COA Accuses Government of 'Ongoing Constitutional Violations' in Lawsuit

Samantha Hitchcock

Partners | <b>COA</b>

The Community Oncology Alliance (COA) has filed a lawsuit to stop the long-running sequester cut that affects Medicare payment for Part B drugs.<sup>1</sup> The cut was renewed this year through the Bipartisan Budget Act of 2018.

The Community Oncology Alliance (COA) has filed a lawsuit to stop the long-running sequester cut that affects Medicare payment for Part B drugs.1The cut was renewed this year through the Bipartisan Budget Act of 2018.

The Community Oncology Alliance (COA) has filed a lawsuit to stop the long-running sequester cut that affects Medicare payment for Part B drugs.1The cut was renewed this year through the Bipartisan Budget Act of 2018.

COA argues in the lawsuit that the sequester cut, which lowered Medicare payments for drugs provided at physicians’ offices and in outpatient settings, such as intravenous chemotherapy, has decimated the independent community cancer care system, harmed patients, and cost taxpayers—especially seniors—billions of dollars in added healthcare costs. The claim addresses “ongoing constitutional violations” that date back to 2013, when the sequester cut was established. The renewal through the Bipartisan Budget Act of 2018 extends the sequestration, which imposes an across-the-board cut to Part B payments, for at least the next 2 years. The lawsuit seeks injunctive relief to specifically stop the Centers for Medicare & Medicaid Services from applying the sequester cut to Part B drug payment.

COA argues that such cuts are illegal and unconstitutional because Part B payment was established by Congress in the Medicare Modernization Act (MMA) of 2003 and, by applying the sequester cut to Part B payment, the Trump administration has bypassed Congress and the law. The MMA fixed a Part B drug payment rate of 6% plus average sales price (ASP). Because of the cut and other factors, providers currently receive a lower payment rate of ASP plus 4.3%, COA contends.

“We had hindsight back in 2013 that this was truly unconstitutional,” Ted Okon, executive director of COA, said. “We [now] realize that there is a good legal case as to why [the administration] can’t change drug payment, which is specifically defined in the law.”

According to the2018 Community Oncology Alliance Practice Impact Report, the number of community cancer clinics has been on a sharp decline since the sequester cut was enacted.2Dating back to 2013, 135 clinic locations, as opposed to practices, have closed and 189 practices have been acquired by hospitals.

“More than 60% of [patients with] cancer in the United States rely solely on Medicare, and prior to the sequestration, more than 80% of [patients with] cancer overall were treated in community-based settings,” COA said in its lawsuit. With the ongoing sequester cut, COA contends that patients are being forced to change their primary treatment center from local and independent practices to more expensive hospital settings.

Okon said that this paradigm shift continues to threaten an already-strained Medicare payment system. A study for COA by the actuarial firm Milliman estimated that the mergers and closures of independent oncology practices are transferring infused chemotherapy to more expensive outpatient hospital settings. Medicare could have saved $500 million to $2 billion in 2014 if this had not been occurring, COA contends.3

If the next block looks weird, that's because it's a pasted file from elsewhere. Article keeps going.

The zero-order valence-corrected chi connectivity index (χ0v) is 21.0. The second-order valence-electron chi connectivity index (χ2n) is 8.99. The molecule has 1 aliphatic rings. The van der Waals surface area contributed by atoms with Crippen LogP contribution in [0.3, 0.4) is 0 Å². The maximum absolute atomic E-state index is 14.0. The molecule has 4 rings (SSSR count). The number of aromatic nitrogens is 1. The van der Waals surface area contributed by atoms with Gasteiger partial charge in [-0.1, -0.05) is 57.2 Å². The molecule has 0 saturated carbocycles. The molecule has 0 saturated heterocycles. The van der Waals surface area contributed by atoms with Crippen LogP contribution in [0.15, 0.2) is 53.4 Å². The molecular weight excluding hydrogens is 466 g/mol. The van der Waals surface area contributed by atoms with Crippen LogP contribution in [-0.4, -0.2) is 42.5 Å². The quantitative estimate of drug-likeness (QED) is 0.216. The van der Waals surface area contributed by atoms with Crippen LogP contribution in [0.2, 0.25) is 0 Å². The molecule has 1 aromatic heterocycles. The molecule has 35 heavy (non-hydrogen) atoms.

Adding to COA’s concern about the sequester, the Trump administration has introduced a plan to alleviate the high cost of prescription drugs that COA contends will have the reverse effect. Trump’s “HHS Blueprint to Lower Drug Prices and Reduce Out-of-Pocket Costs” could end up costing patients even more, with added consequences, COA said.

“We are dismayed that the administration did not consult with community oncologists to understand what is, and is not, working with the payment for cancer drugs and services before making grand pronouncements,” COA stated in a letter addressed to Alex M. Azar, the secretary of the US Department of Health & Human Services (HHS).

Trump’s plan would consolidate Part B payments under Medicare Part D, within which payers and others negotiate with drug companies for discounted prices. “It shows a total lack of understanding of Part B. It puts us at odds, when we are trying to work with the administration. This is disappointing, especially from a new HHS secretary,” Okon said.

COA predicted that pharmacy benefit managers and other middlemen would realize a huge profit from the administration’s plan and that Medicare would face higher costs, along with its senior beneficiaries. Additionally, COA foresees delays and other hurdles associated with chemotherapy and other cancer treatments.

Trump has expressed confidence that his plan would lower pharmacy prices for drugs, enable CMS to negotiate with pharma for lower drug prices, and improve competition, thereby bringing drug prices down further.

COA said it has filed the lawsuit as a “last resort” following many failed efforts made to collaborate with the administration.

References:

  1. COA files lawsuit against federal government to stop sequester cut to cancer drug reimbursement [news release]. Washington, DC: Community Oncology Alliance; May 31, 2018. communityoncology.org/2018/05/30/may-31-coa-files-sequester-lawsuit/. Accessed June 13, 2018.
  2. Community Oncology Alliance. 2018 community oncology alliance practice impact report. communityoncology.org/downloads/pir/COA-Practice-Impact-Report-2018-FINAL.pdf. Accessed June 1, 2018.
  3. Milliman. Cost drivers of cancer care: a retrospective analysis of Medicare and commercially insured population claim data 2004-2014. milliman.com/uploadedFiles/insight/2016/trends-in-cancer-care.pdf. Published April 2016. Accessed June 1, 2018.